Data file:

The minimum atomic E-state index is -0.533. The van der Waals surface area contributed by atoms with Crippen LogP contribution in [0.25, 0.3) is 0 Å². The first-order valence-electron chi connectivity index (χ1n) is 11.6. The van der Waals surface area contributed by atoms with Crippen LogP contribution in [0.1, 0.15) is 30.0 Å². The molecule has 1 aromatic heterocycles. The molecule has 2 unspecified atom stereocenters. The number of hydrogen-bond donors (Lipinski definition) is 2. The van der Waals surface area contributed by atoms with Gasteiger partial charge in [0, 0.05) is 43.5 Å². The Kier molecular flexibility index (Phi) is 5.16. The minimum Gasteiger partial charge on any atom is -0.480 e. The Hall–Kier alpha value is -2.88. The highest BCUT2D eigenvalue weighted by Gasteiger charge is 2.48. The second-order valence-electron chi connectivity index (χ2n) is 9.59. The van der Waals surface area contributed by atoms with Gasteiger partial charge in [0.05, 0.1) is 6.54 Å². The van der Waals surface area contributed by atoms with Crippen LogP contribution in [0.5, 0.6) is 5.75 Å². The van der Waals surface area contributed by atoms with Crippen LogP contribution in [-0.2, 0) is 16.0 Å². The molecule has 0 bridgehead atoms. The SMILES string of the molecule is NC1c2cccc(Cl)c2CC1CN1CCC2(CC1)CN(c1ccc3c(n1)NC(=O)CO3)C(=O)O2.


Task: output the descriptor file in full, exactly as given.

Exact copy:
The minimum atomic E-state index is -0.533. The van der Waals surface area contributed by atoms with Crippen LogP contribution in [0.25, 0.3) is 0 Å². The first-order valence-electron chi connectivity index (χ1n) is 11.6. The van der Waals surface area contributed by atoms with Crippen LogP contribution in [0.1, 0.15) is 30.0 Å². The molecule has 1 aromatic heterocycles. The molecule has 2 unspecified atom stereocenters. The number of hydrogen-bond donors (Lipinski definition) is 2. The van der Waals surface area contributed by atoms with Gasteiger partial charge in [0, 0.05) is 43.5 Å². The Kier molecular flexibility index (Phi) is 5.16. The minimum Gasteiger partial charge on any atom is -0.480 e. The Hall–Kier alpha value is -2.88. The highest BCUT2D eigenvalue weighted by Gasteiger charge is 2.48. The second-order valence-electron chi connectivity index (χ2n) is 9.59. The van der Waals surface area contributed by atoms with Gasteiger partial charge in [0.05, 0.1) is 6.54 Å². The van der Waals surface area contributed by atoms with Crippen LogP contribution in [0.5, 0.6) is 5.75 Å². The van der Waals surface area contributed by atoms with Crippen LogP contribution in [-0.2, 0) is 16.0 Å². The molecule has 0 bridgehead atoms. The SMILES string of the molecule is NC1c2cccc(Cl)c2CC1CN1CCC2(CC1)CN(c1ccc3c(n1)NC(=O)CO3)C(=O)O2.